Małgorzata Mirga-Tas has become known for her large-format, colourful textile collages, in which certain sections are also painted. The Polish artist, born in Zakopane in 1978, exhibited at documenta fifteen in Kassel in 2022 and transformed the Polish Pavilion at the Venice Biennale into a narrative visual frieze with her textile collages.
Historical moments from the history of the Roma and scenes from everyday life create a self-confident and self-determined image of the community that has been persecuted and disregarded for centuries.
Małgorzata Mirga-Tas is a Bergkita-Roma. She grew up in n southern Poland in a Roma settlement near Czarna Góra at the brink of the Tatra mountains. She studied sculpture at the Academy of Fine Arts in Krakow, and has been socially and culturally active in her community. She is an activist who campaigns for the interests of the Roma and wants to change and break down stereotypes, biases and stigmatisation.
Family members, artist friends, and personalities from the Roma community are often depicted in the pictures.
Sisterhood, community, family and relationships between the sexes play an important role. Małgorzata Mirga-Tas explores her origins, reflects prejudices that have hardened over centuries and reaches out with her artworks for a better mutual understanding.
In addition to her work with textile collages made from clothing, she also works with drawings, paintings, installations and sculptures.
"Her work serves as both a form of resistance and a vehicle for intellectual and creative decolonisation, firmly anchored in a profound sense of ethnic pride and self-acceptance. The process of Roma emancipation, at its core, entails the (re)shaping of individual subjectivities. Concurrently, it demands a critical examination of the stereotypes attributed to Roma, a dialogue that extends into the realms of politics, academia, and culture. By crafting their own narratives, the Roma community reclaims agency over the knowledge and imagery that the Gadjo (non-Roma) society has constructed without the participation of the Roma themselves. Through her visual storytelling, Małgorzata Mirga-Tas not only provides structure to their representation, but also asserts their self-definition, firmly opposing the widespread discrimination that the Roma communities experience."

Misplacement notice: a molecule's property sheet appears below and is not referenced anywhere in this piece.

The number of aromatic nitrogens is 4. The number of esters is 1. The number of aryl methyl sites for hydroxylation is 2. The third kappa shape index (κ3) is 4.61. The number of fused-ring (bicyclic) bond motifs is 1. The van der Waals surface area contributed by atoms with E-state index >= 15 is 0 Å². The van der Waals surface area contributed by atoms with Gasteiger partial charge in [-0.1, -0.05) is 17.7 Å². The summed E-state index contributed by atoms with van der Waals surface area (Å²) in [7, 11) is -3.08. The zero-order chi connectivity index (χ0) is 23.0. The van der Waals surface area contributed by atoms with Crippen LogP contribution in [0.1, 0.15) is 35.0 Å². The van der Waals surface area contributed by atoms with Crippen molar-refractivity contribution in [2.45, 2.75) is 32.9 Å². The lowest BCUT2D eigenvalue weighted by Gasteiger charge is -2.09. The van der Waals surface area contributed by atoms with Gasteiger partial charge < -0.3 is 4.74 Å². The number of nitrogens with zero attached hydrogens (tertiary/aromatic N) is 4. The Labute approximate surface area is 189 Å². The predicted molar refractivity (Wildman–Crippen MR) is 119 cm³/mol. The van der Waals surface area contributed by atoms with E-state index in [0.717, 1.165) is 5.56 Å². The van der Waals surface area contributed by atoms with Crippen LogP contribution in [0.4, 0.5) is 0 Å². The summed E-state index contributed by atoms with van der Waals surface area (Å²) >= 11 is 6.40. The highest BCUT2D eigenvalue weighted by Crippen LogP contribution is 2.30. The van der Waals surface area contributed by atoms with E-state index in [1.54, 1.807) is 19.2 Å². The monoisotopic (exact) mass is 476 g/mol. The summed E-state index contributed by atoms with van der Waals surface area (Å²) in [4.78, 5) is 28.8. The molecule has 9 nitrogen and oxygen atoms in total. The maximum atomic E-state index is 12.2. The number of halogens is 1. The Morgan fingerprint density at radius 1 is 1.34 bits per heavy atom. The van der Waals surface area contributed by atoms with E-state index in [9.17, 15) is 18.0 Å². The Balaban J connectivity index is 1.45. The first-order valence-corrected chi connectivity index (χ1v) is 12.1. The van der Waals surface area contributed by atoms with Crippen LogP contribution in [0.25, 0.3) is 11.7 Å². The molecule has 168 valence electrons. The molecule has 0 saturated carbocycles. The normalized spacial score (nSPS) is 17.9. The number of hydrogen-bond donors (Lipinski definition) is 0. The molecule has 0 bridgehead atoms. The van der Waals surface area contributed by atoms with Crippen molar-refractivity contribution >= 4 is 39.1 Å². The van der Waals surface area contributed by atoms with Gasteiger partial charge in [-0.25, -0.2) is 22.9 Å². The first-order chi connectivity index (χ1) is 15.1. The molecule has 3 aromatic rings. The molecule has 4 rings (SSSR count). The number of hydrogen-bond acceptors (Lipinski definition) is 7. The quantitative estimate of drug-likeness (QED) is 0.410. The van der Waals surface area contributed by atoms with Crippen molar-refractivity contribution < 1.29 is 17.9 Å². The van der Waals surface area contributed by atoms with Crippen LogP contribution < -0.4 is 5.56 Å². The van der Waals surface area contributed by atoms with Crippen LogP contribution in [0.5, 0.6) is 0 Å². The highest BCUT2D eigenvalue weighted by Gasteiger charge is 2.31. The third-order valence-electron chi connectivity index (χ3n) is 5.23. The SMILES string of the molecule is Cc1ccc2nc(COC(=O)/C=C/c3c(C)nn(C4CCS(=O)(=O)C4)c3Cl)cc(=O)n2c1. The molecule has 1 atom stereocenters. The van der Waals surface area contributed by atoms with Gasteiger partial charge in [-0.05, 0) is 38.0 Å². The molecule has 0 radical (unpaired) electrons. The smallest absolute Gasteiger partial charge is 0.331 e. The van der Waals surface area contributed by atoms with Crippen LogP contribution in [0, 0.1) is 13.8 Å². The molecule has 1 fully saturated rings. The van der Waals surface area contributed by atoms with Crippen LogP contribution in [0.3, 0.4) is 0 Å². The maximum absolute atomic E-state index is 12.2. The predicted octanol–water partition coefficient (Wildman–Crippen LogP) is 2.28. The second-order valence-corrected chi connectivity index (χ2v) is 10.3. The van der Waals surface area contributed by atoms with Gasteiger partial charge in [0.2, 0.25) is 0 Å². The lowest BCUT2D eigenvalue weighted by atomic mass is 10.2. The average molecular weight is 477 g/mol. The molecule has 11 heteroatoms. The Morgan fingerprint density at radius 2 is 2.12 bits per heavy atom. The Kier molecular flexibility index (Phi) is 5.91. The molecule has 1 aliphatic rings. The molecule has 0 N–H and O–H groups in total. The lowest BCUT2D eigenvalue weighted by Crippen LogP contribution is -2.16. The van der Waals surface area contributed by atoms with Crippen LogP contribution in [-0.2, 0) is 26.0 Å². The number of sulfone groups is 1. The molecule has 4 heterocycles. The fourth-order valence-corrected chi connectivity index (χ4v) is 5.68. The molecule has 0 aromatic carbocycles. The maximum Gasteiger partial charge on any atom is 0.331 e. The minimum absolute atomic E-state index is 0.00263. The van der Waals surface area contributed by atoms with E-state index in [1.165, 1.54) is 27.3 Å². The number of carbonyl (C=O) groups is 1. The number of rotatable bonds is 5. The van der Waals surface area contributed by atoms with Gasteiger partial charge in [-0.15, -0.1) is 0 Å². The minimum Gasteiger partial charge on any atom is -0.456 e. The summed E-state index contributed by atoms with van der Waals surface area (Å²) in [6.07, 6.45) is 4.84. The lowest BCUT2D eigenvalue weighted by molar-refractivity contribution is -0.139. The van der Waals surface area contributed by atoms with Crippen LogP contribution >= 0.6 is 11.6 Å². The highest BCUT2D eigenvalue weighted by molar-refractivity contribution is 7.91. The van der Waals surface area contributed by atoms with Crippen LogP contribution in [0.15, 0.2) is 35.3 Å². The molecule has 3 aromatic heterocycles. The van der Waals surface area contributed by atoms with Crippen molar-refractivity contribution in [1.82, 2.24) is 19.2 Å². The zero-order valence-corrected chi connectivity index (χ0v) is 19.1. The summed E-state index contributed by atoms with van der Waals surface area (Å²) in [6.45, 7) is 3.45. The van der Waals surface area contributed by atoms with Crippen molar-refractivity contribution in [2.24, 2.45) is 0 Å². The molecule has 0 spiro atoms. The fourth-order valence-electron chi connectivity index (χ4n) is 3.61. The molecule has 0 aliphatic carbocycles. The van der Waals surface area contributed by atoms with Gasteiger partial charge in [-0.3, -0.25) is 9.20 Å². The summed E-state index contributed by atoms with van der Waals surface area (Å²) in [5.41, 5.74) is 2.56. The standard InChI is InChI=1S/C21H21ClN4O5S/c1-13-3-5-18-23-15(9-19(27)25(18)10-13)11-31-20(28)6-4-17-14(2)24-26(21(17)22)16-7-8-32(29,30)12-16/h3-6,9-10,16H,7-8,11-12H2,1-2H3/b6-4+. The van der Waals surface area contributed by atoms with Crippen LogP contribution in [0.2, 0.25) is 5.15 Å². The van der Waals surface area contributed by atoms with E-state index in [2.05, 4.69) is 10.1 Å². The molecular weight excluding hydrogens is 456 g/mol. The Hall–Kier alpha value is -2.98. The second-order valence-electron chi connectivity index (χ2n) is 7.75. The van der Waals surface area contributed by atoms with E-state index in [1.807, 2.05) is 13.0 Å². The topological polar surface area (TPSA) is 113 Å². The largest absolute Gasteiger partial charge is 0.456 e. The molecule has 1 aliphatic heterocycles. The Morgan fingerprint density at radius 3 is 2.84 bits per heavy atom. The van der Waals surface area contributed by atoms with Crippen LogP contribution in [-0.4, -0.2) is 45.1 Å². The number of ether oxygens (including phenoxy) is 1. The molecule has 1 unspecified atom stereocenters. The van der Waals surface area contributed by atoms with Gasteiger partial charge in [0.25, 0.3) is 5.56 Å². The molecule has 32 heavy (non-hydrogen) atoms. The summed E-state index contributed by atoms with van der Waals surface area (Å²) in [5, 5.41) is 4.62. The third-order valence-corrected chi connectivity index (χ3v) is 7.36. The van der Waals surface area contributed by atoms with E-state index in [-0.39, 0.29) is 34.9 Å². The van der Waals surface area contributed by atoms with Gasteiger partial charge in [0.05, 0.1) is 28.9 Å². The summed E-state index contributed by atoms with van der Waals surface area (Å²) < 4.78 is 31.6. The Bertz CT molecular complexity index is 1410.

Quote: Dr. Anna Mirga-Kruszelnicka for the exhibition "Jangare" at Foksal Gallery Foundation, Warsaw, 28.09. – 18.11.2023.
*1967 in Warsaw, Poland. Lives and works in Warsaw.
*1939 in Sławków, Poland. Lived in Wrocław, Poland, - died 2009 in Wrocław, Poland.
Work: Untitled (Vergessen)
*1974 in Warsaw, Poland. Lives and works in Warsaw.
Work: Iranian Film Stills
*1947 in Wrocław, Poland. Lives and works in Łomianki-Dąbrowa, Poland.
Work: The Splendour of Myself IV
*1983 in Gorzów Wielkopolski, Poland. Lives and works in Poznan, Poland.
Work: Neighbour Bathroom Door
*1976 in Gdańsk, Poland. Lives and works in Raba Niżna, Poland.
Work: Crossword Puzzle with Lady in Black Coat
*1985 in Lublin, Poland. Lives and works in Warsaw, Poland.
Work: The Thousand-Year Plan
*1981 in Białystok, Poland. Lives and works in Kolonia Koplany, Poland.
Work: Modell and Sketches ONCE INFORMATION HAS PASSED INTO PROTEIN